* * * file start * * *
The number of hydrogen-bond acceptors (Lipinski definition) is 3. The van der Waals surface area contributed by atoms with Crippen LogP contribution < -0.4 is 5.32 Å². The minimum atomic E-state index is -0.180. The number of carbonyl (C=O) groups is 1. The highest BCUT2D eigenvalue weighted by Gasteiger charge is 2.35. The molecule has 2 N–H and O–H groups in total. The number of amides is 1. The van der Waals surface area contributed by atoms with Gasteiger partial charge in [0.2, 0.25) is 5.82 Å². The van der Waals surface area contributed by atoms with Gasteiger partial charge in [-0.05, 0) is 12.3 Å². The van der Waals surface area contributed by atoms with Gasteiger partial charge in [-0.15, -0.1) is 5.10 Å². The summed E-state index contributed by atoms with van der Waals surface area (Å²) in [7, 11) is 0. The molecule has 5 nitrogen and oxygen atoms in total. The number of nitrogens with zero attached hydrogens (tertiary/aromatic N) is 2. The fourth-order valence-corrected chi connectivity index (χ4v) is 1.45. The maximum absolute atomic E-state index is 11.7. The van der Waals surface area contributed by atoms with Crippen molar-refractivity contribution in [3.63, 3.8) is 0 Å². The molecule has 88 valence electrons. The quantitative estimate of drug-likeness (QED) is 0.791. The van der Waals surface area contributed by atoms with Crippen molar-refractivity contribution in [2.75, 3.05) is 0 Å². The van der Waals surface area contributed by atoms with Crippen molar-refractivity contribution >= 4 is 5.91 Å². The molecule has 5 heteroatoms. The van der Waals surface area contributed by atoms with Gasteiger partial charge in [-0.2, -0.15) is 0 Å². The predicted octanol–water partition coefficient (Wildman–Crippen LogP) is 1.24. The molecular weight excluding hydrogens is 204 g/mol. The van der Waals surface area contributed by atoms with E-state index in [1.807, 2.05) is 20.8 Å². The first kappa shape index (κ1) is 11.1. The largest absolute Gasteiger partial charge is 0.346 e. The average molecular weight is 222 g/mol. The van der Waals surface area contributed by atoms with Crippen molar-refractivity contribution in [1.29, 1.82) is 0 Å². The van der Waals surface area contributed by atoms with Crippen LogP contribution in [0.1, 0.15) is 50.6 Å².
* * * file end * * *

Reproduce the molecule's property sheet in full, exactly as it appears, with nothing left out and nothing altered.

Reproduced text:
The number of hydrogen-bond acceptors (Lipinski definition) is 3. The van der Waals surface area contributed by atoms with Crippen LogP contribution < -0.4 is 5.32 Å². The minimum atomic E-state index is -0.180. The number of carbonyl (C=O) groups is 1. The highest BCUT2D eigenvalue weighted by Gasteiger charge is 2.35. The molecule has 2 N–H and O–H groups in total. The number of amides is 1. The van der Waals surface area contributed by atoms with Gasteiger partial charge in [0.2, 0.25) is 5.82 Å². The van der Waals surface area contributed by atoms with Gasteiger partial charge in [-0.05, 0) is 12.3 Å². The van der Waals surface area contributed by atoms with Gasteiger partial charge in [-0.15, -0.1) is 5.10 Å². The summed E-state index contributed by atoms with van der Waals surface area (Å²) in [7, 11) is 0. The molecule has 5 nitrogen and oxygen atoms in total. The number of nitrogens with zero attached hydrogens (tertiary/aromatic N) is 2. The fourth-order valence-corrected chi connectivity index (χ4v) is 1.45. The maximum absolute atomic E-state index is 11.7. The van der Waals surface area contributed by atoms with Crippen molar-refractivity contribution in [3.63, 3.8) is 0 Å². The molecule has 88 valence electrons. The quantitative estimate of drug-likeness (QED) is 0.791. The van der Waals surface area contributed by atoms with Crippen molar-refractivity contribution in [2.75, 3.05) is 0 Å². The van der Waals surface area contributed by atoms with Crippen molar-refractivity contribution >= 4 is 5.91 Å². The molecule has 5 heteroatoms. The van der Waals surface area contributed by atoms with Gasteiger partial charge in [-0.2, -0.15) is 0 Å². The predicted octanol–water partition coefficient (Wildman–Crippen LogP) is 1.24. The molecular weight excluding hydrogens is 204 g/mol. The van der Waals surface area contributed by atoms with E-state index in [1.807, 2.05) is 20.8 Å². The first kappa shape index (κ1) is 11.1. The largest absolute Gasteiger partial charge is 0.346 e. The average molecular weight is 222 g/mol. The van der Waals surface area contributed by atoms with Crippen molar-refractivity contribution in [1.29, 1.82) is 0 Å². The van der Waals surface area contributed by atoms with Crippen LogP contribution in [0.1, 0.15) is 50.6 Å².